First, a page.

Pos System in 7-11

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7-Eleven's lessons from Japan


In today's world economy is unstoppable trend toward the integration of the global market, international competition in business direction, the Internet, knowledge-based economy, as represented by the Internet, knowledge-based economy, high and new technology to meet the needs of consumers at the core of the new economy to develop rapidly. The new economic development requirements that the marketing must be met the needs of new market development, marketing needs to identify customer needs and desires, to identify an organization can best serve the target market, design the appropriate products, services and plan to meet the needs of these markets. With the aim to build a specific value of the relationship between customer satisfactions and to create profits. Network marketing is a series of market behavior, which to use on-line networks, computer communications and interactive digital media to achieve the goal What is the reason for 7-Eleven Japan led the company to achieve such impressive results? The main reason is 7-elevn could be communicated with consumers by e-business strategy.

History of 7-eleven stores
The Story of Convenience Shopping
7-Eleven pioneered the convenience store concept way back in 1927 at the Southland Ice Company in Dallas, Texas. In addition to selling blocks of ice to refrigerate food, an enterprising ice dock employee began offering milk, bread and eggs on Sundays and evenings when grocery stores were closed. This new business idea produced satisfied customers and increased sales, and convenience retailing was born! The company's first convenience outlets were known as Tote'm stores since customers "toted" away their purchases, and some even sported genuine Alaskan totem poles in front. In 1946, Tote'm became 7-Eleven to reflect the stores' new, extended hours - 7 a.m. until 11 p.m., seven days a week. The company's corporate name was changed from The Southland Corporation to 7-Eleven, Inc. in 1999. 7-Eleven stores Japan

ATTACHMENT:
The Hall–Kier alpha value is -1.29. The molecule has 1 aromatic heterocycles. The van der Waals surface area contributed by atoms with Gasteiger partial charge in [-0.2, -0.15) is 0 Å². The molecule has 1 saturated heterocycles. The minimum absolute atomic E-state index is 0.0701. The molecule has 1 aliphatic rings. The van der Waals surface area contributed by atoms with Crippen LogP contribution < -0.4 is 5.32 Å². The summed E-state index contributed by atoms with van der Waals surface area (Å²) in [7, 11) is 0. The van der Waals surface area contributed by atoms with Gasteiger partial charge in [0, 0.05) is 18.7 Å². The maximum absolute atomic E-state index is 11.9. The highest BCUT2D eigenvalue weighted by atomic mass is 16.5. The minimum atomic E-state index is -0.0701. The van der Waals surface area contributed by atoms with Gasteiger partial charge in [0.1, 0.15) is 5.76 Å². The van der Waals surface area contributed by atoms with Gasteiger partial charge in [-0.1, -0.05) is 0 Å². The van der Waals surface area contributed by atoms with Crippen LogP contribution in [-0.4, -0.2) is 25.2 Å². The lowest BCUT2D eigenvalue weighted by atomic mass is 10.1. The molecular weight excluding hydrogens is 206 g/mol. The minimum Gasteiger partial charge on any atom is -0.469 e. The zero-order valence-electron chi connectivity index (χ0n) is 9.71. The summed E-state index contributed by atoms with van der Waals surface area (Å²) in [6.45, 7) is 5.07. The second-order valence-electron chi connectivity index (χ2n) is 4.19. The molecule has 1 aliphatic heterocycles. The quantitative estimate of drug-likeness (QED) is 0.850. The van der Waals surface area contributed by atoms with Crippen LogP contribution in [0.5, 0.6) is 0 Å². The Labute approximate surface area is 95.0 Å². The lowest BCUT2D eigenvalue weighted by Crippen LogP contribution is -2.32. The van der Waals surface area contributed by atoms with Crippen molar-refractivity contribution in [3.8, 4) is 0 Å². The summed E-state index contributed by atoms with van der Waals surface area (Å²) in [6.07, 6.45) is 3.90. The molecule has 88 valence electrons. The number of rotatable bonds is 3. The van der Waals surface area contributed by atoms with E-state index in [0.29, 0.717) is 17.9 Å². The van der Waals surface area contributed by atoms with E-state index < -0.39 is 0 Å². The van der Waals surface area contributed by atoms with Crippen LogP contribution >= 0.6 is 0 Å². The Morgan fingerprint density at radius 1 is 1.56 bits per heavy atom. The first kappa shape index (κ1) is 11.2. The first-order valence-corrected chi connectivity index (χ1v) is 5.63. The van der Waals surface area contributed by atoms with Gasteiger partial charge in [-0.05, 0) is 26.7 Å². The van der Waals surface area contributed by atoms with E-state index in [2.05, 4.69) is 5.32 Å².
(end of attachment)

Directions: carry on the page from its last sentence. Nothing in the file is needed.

In May 1972, Japan 7-Eleven's first store opened in Tokyo.
Since then, Japan's 7-Eleven entered the high-speed growth, was opened on 15 stores. At the same time, the 7-Eleven in the United States is at the crossroads of destiny, that the first failure is the development of the market in the city, Followed by irrational investment mistakes, The crux of the problem is the 80's white-hot competition in the convenience stores and shopping malls in the suburbs and the emergence of discount stores, so that they mistakenly take the form of price discounts to rush to fight, the result is bound to make a convenience store lost its competitive edge. 7-Eleven Japan in a very short time, rapidly becoming stronger. 1987's 7-Eleven of the United States’ life was in danger, the United States for 7-Eleven out of the woods; they mortgaged the concession contract to the leasing company, 1989 also had to paid appeal to the transfer the Ownership Of 7-11 of united stated in Hawaii and Canada 7-Eleven stores to Japan's 7-Eleven. In 1992, 7-Eleven Japan completely took over all its work from the headquarters. 7-Eleven is a worldwide chain of convenience stores. It is, since March 2007, the largest chain store in any category, beating McDonald's by 1,000 stores. Its stores are located in eighteen countries, with its largest markets being Japan, the United States, Taiwan, and Thailand. 7-Eleven is a subsidiary of Seven & I Holdings Co. of Japan. Today, 7-Eleven is the undisputed leader in convenience retailing. Based in Dallas, Texas, 7-Eleven operates franchises or licenses approximately 7,600 7-Eleven® stores in North America. Globally, 7-Eleven operates franchises or licenses more than 34,800 stores in 17 countries with its largest markets being Japan, the United States, Taiwan, and Thailand. During 2007, 7-Eleven stores worldwide generated total sales of more than $46.6 billion.

Chapter 2: Literature review
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